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  • Graham Abbott

The Couperin Family

Perhaps the most famous musical family in the history of western music is the Bach family. There were musical Bachs (I've counted 77) all over the north German states (and elsewhere) for centuries, from the 1500s to the 1800s, and of course one of those - Johann Sebastian Bach - stands as one of the greatest musical minds ever.


But in this article I want to share some things I've discovered about another musical family, this time a French one. While not as extensive as the Bachs, this family gave the world two remarkably good composers among a dozen or so musicians whose lives spanned the 16th century to the 19th. Unlike the Bachs, they moved in the highest circles of political and artistic power, and also unlike the Bachs three of the musicians remembered today were women. Welcome to a journey through the family tree of the Couperin dynasty.


The name Couperin is known from documents as early as the 1360s, and the musical family is known to descend from one Jehan Couperin, an illiterate farmer who died in 1591.


Jehan Couperin's son, Mathurin Couperin, was born around 1569 and died around 1640. Documents describe him as a merchant, and he may have been involved in the legal or financial professions, but he is also known to have studied music as a child. Later he is described as a player of musical instruments, and his wife, Anne Tixerrant, also came from a family which combined the legal and musical professions.


Jansz: Map of Paris (1618)

Mathurin Couperin had two sons, Charles and Denis. Charles Couperin was born around 1595 and documents describe him, like his father, as a player of musical instruments. Charles and his wife, Marie Andry, settled in the town of Chaumes, about 50 km south east of Paris, and this became the home territory for the Couperin family. In Chaumes, Charles Couperin became the organist at the Benedictine Abbey of St Pierre and he and Marie had at least eight children. He died in 1654.


Three of Charles Couperin's eight children became musicians, and one of these is remembered today as one of the supreme masters of 17th century French harpsichord music. This is Louis Couperin, who was born around 1626 and died in 1661. Louis Couperin is one of the two members of the Couperin family most commonly remembered today. [listen]


Louis Couperin had a tragically short life, and we know next to nothing of his first 23 years. What we do know, from a fascinating series of about 30 organ fugues written by Louis in the early 1650s, is that he worked assiduously on improving his composition technique. These fugues were carefully dated, which provides an insight into his development which is rare for the period.


Louis Couperin

Louis would have been exposed to some of the best music of the day in the region around Chaumes, and Paris was not far away as well. He was particularly acquainted with the organ music of the Italian composer Girolamo Frescobaldi and later would be influenced by his famous German contemporary, Johann Jakob Froberger.


This is one of Louis Couperin's organ fugues. [listen]


Louis Couperin quickly developed a reputation as a first-rate harpsichordist and organist. Some of his music impressed the famous harpsichordist Jacques Chambonnières enough for Chambonnières to take him to Paris around 1650. Once in Paris, Louis' career took off. He was appointed organist of the church of St Gervais in April, 1653, an appointment which began one of the most remarkable musical legacies in history: a Couperin would be organist of St Gervais for the next 173 years.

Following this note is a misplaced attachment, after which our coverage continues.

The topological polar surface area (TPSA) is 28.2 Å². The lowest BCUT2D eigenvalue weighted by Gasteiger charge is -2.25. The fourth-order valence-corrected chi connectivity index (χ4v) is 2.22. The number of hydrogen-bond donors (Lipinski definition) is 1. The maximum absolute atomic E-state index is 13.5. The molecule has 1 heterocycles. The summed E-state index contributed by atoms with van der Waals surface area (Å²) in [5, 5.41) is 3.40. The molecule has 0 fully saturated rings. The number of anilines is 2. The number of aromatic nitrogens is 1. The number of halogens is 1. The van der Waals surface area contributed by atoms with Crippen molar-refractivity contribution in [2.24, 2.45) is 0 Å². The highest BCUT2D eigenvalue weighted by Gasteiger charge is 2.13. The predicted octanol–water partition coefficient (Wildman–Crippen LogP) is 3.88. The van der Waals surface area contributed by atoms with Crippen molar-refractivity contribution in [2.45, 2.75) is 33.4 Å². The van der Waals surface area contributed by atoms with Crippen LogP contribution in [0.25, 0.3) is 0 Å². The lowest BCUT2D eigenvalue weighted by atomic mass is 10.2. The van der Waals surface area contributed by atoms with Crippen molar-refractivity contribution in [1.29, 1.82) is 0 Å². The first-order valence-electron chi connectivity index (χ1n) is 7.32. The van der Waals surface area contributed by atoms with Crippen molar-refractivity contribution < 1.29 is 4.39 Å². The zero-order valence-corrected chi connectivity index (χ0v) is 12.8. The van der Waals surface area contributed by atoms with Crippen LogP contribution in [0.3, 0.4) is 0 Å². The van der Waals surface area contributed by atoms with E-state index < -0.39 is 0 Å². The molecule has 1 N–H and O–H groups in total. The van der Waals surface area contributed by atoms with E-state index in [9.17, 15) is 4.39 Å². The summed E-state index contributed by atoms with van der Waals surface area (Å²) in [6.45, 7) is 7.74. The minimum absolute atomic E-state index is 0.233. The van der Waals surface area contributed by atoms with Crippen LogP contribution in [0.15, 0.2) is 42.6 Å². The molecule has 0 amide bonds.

The Church of St Gervais

Louis Couperin also worked as a private musician for a Parisian diplomat, and he was eventually employed by the King as a viol player in the royal chamber; he's known to have played the viol in a number of the royal ballets.


Louis didn't marry and he died around the age of 35. None of his music was published during his lifetime and only a relatively small amount has survived. But what has survived is of crucial importance and of extraordinary quality. The organ fugues have already been mentioned; part of their importance lies in the fact that Louis was the first composer to write for specific organ registrations (or stop combinations). [listen]


But of supreme importance to the history of the keyboard is Louis Couperin's harpsichord music. About 130 pieces for harpsichord by him are known: preludes, allemands, courantes, sarabandes, gigues, chaconnes and so on. Normally we would think of such pieces as parts of suites but it seems that Louis intended these pieces to be arranged into suites at the whim of the performer; alternately they can of course be played as stand-alone works.


In his recording of the complete harpsichord works of Louis Couperin (which takes 4 CDs), Richard Egarr arranges the pieces into suites, and in his commentary rates Louis Couperin as the greatest of the dynasty. Certainly the harpsichord works constitute one of the great musical testaments by any composer.


The preludes are the most remarkable pieces. These are written in the style known as the "unmeasured" prelude. All the composer provided were the pitches of the notes - all written in semibreves - with no rhythm, time signature or barlines. There are sweeping curved lines which resemble slurs indicating a sort of phrasing; apart from this the rest is up to the performer to realise. These preludes require the performer to be immensely well-acquainted with the style of the period and immensely creative - if not downright brave - in making a coherent piece out of such freely-offered raw material. Obviously, every performer will create a different result. The recording linked here shares the score so you can see what the player has to play from. [listen]